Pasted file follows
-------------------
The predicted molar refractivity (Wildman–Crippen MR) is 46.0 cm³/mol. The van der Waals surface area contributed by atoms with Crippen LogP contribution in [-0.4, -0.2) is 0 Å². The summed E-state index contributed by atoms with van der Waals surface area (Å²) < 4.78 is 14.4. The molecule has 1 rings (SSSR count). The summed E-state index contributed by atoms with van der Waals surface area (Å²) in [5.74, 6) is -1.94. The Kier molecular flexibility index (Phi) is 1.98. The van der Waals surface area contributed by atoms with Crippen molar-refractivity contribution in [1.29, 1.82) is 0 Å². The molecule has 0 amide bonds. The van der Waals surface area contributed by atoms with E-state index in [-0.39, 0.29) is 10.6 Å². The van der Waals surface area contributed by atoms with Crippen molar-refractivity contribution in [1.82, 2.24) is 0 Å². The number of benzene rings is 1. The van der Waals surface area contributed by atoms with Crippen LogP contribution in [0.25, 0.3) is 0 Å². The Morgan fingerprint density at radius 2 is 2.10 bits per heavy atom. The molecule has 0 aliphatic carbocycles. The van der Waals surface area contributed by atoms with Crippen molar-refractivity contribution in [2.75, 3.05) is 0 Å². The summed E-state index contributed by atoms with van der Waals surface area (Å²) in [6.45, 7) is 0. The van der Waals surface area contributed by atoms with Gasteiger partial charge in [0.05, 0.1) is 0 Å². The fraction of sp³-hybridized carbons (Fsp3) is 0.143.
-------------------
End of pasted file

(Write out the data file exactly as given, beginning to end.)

The predicted molar refractivity (Wildman–Crippen MR) is 46.0 cm³/mol. The van der Waals surface area contributed by atoms with Crippen LogP contribution in [-0.4, -0.2) is 0 Å². The summed E-state index contributed by atoms with van der Waals surface area (Å²) < 4.78 is 14.4. The molecule has 1 rings (SSSR count). The summed E-state index contributed by atoms with van der Waals surface area (Å²) in [5.74, 6) is -1.94. The Kier molecular flexibility index (Phi) is 1.98. The van der Waals surface area contributed by atoms with Crippen molar-refractivity contribution in [1.29, 1.82) is 0 Å². The molecule has 0 amide bonds. The van der Waals surface area contributed by atoms with E-state index in [-0.39, 0.29) is 10.6 Å². The van der Waals surface area contributed by atoms with Crippen molar-refractivity contribution in [1.82, 2.24) is 0 Å². The number of benzene rings is 1. The van der Waals surface area contributed by atoms with Crippen LogP contribution in [0.25, 0.3) is 0 Å². The Morgan fingerprint density at radius 2 is 2.10 bits per heavy atom. The molecule has 0 aliphatic carbocycles. The van der Waals surface area contributed by atoms with Crippen molar-refractivity contribution in [2.75, 3.05) is 0 Å². The summed E-state index contributed by atoms with van der Waals surface area (Å²) in [6.45, 7) is 0. The van der Waals surface area contributed by atoms with Gasteiger partial charge in [0.05, 0.1) is 0 Å². The fraction of sp³-hybridized carbons (Fsp3) is 0.143.